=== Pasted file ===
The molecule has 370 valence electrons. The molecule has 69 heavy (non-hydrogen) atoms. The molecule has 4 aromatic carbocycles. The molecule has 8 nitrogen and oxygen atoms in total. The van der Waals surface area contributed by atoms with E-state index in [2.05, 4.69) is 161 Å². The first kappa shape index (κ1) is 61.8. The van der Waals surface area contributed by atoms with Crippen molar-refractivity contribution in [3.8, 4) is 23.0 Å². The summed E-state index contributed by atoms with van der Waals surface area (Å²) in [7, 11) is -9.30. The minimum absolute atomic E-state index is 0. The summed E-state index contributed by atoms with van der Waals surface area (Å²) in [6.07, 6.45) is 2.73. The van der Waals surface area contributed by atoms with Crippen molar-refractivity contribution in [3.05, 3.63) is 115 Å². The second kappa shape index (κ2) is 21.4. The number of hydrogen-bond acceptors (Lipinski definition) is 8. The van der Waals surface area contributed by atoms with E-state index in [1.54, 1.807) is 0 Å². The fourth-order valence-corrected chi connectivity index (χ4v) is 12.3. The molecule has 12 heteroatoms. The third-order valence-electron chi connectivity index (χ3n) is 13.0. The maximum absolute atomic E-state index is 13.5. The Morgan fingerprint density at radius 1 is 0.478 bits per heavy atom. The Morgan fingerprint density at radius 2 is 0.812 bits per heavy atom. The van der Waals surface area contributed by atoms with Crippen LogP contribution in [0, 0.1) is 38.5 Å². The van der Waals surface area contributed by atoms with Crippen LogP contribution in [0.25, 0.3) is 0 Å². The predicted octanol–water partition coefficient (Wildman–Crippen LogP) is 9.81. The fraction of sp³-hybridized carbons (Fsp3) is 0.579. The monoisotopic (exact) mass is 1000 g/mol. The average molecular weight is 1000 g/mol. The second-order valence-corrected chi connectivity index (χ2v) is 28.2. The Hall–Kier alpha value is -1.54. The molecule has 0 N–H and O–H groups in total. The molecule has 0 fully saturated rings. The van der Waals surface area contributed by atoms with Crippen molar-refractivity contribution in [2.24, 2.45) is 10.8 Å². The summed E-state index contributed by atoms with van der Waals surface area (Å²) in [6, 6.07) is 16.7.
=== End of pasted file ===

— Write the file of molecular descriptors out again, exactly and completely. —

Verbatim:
The molecule has 370 valence electrons. The molecule has 69 heavy (non-hydrogen) atoms. The molecule has 4 aromatic carbocycles. The molecule has 8 nitrogen and oxygen atoms in total. The van der Waals surface area contributed by atoms with E-state index in [2.05, 4.69) is 161 Å². The first kappa shape index (κ1) is 61.8. The van der Waals surface area contributed by atoms with Crippen molar-refractivity contribution in [3.8, 4) is 23.0 Å². The summed E-state index contributed by atoms with van der Waals surface area (Å²) in [7, 11) is -9.30. The minimum absolute atomic E-state index is 0. The summed E-state index contributed by atoms with van der Waals surface area (Å²) in [6.07, 6.45) is 2.73. The van der Waals surface area contributed by atoms with Crippen molar-refractivity contribution in [3.05, 3.63) is 115 Å². The second kappa shape index (κ2) is 21.4. The number of hydrogen-bond acceptors (Lipinski definition) is 8. The van der Waals surface area contributed by atoms with E-state index in [1.54, 1.807) is 0 Å². The fourth-order valence-corrected chi connectivity index (χ4v) is 12.3. The molecule has 12 heteroatoms. The third-order valence-electron chi connectivity index (χ3n) is 13.0. The maximum absolute atomic E-state index is 13.5. The Morgan fingerprint density at radius 1 is 0.478 bits per heavy atom. The Morgan fingerprint density at radius 2 is 0.812 bits per heavy atom. The van der Waals surface area contributed by atoms with Crippen LogP contribution in [0, 0.1) is 38.5 Å². The van der Waals surface area contributed by atoms with Crippen LogP contribution in [0.25, 0.3) is 0 Å². The predicted octanol–water partition coefficient (Wildman–Crippen LogP) is 9.81. The fraction of sp³-hybridized carbons (Fsp3) is 0.579. The monoisotopic (exact) mass is 1000 g/mol. The average molecular weight is 1000 g/mol. The second-order valence-corrected chi connectivity index (χ2v) is 28.2. The Hall–Kier alpha value is -1.54. The molecule has 0 N–H and O–H groups in total. The molecule has 0 fully saturated rings. The van der Waals surface area contributed by atoms with Crippen molar-refractivity contribution in [2.24, 2.45) is 10.8 Å². The summed E-state index contributed by atoms with van der Waals surface area (Å²) in [6, 6.07) is 16.7.